In the larger historical context, the girl represents the new generation. She inherits a state of facts from the specific conditions of Eastern Europe, where solutions for the working woman had been tried out. The communist regime liberated the woman at the same time as it transformed the peasantry into a proletarian class, and it did that by providing both with equality in the workplace. But in doing so, the tradition of the village, which had been long established through centuries of organic growth, was systematically destroyed in the name of modernism and progress. The girl’s presence prompts a reevaluation of past practices so that the new generation learns history’s lessons. (Gradea, 2014)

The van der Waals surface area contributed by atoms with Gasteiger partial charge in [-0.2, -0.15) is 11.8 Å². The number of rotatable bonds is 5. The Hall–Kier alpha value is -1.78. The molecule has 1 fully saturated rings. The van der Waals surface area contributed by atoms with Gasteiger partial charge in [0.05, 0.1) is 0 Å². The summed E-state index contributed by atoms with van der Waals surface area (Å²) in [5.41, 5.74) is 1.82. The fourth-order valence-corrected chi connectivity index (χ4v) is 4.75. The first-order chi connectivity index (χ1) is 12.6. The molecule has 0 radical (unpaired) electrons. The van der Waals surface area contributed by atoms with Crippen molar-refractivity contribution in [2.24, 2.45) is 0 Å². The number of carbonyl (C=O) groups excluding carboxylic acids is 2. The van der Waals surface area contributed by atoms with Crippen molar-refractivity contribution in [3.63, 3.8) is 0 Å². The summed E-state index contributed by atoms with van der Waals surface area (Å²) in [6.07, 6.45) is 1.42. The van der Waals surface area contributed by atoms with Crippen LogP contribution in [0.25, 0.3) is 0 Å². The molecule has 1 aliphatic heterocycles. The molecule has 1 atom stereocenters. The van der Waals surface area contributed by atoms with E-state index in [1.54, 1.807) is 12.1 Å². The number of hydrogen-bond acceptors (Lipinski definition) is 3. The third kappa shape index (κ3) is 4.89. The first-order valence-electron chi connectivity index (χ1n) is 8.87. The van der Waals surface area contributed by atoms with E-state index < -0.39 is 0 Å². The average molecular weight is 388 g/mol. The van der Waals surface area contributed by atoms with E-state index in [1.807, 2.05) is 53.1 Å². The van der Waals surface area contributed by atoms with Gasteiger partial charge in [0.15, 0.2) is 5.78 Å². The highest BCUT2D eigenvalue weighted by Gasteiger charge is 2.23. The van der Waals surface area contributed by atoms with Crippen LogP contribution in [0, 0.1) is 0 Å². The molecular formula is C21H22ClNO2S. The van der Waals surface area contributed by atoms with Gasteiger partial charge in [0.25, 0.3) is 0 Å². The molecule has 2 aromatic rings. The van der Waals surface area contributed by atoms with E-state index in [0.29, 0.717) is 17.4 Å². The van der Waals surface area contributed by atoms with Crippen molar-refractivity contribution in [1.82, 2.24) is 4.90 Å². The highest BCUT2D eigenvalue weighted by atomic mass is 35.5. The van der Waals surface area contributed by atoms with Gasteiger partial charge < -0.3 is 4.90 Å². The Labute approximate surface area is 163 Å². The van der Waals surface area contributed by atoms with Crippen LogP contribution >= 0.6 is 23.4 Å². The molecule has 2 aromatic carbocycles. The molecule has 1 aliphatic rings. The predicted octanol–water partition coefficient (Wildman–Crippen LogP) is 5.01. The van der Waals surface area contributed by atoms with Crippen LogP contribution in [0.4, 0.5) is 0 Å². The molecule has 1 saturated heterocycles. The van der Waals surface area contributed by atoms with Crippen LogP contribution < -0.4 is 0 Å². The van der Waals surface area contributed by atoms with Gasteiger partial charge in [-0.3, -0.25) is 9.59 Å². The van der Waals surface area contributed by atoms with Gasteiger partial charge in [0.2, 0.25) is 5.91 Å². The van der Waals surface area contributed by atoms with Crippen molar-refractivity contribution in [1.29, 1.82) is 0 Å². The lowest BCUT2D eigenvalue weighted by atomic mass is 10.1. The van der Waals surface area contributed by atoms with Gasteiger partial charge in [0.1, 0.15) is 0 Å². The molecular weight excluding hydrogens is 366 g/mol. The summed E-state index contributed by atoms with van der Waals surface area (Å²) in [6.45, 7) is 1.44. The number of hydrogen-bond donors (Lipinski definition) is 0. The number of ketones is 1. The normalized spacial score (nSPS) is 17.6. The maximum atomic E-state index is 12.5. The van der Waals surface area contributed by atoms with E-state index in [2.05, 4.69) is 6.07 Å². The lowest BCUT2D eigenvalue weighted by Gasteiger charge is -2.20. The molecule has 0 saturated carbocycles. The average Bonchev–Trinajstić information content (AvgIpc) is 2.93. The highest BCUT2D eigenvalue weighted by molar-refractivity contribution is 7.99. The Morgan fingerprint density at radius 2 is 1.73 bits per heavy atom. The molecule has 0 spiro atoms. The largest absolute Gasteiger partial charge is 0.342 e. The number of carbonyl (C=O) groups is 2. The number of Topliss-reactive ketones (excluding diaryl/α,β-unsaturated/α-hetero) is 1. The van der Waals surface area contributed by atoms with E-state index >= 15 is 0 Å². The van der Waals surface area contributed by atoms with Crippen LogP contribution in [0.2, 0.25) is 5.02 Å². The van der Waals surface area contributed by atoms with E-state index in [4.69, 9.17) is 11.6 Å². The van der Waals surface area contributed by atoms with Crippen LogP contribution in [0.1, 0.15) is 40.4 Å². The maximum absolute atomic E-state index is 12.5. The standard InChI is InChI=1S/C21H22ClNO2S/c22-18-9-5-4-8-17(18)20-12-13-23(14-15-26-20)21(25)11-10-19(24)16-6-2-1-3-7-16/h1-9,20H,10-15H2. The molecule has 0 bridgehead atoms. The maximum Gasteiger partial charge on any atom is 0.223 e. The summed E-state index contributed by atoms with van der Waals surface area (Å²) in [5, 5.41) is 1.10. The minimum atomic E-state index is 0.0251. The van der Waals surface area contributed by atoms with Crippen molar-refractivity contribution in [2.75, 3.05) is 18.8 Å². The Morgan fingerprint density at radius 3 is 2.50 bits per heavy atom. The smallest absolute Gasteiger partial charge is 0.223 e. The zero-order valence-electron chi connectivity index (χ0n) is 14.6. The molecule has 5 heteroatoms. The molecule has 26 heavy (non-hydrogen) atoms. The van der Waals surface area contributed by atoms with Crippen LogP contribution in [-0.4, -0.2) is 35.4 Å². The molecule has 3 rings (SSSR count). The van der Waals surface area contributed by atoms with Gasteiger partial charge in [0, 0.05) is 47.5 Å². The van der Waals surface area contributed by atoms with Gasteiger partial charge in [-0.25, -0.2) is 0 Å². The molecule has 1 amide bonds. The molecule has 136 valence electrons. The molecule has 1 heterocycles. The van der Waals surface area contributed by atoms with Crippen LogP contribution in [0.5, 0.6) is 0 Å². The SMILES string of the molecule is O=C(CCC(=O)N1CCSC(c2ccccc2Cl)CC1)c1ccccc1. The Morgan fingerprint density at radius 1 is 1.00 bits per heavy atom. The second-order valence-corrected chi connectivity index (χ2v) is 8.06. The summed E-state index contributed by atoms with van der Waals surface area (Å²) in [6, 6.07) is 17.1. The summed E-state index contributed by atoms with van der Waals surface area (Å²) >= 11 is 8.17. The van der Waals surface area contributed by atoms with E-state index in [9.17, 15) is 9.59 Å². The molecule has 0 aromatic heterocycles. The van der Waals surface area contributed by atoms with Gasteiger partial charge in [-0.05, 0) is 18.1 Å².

Dezsö reminds us that the messages stitched upon the white ‘samplers’ with her mother’s wisdom don’t exist only in her memory, or in this case also available on her website or at occasional exhibitions. These sometimes naïve, sometimes misinformed and sometimes even cruel messages are also stitched into a fabric of society, raised within frames of superstition and hostility towards women. On first glance, these images represent the mother, but on closer inspection, the influence of the patriarchy becomes more evident as the benefit for the fathers and brothers is revealed, leaving the audience chilled. By exposing these messages to the world, Dezso takes away the power of the past and remolds her memories for the sake of exposing unreliability of socially constructed norms. At closer look, therefore, while often funny and slightly absurd, these messages show how knowledge changes vertically, with time. Societies, indeed humanity in general, organize knowledge and belief systems in a certain relative way, which may change with time, through generations. Because science, medicine, religion, philosophy, as well as societal organization change with the passage of time, so does our organization of knowledge and belief systems. (Gradea, 2014)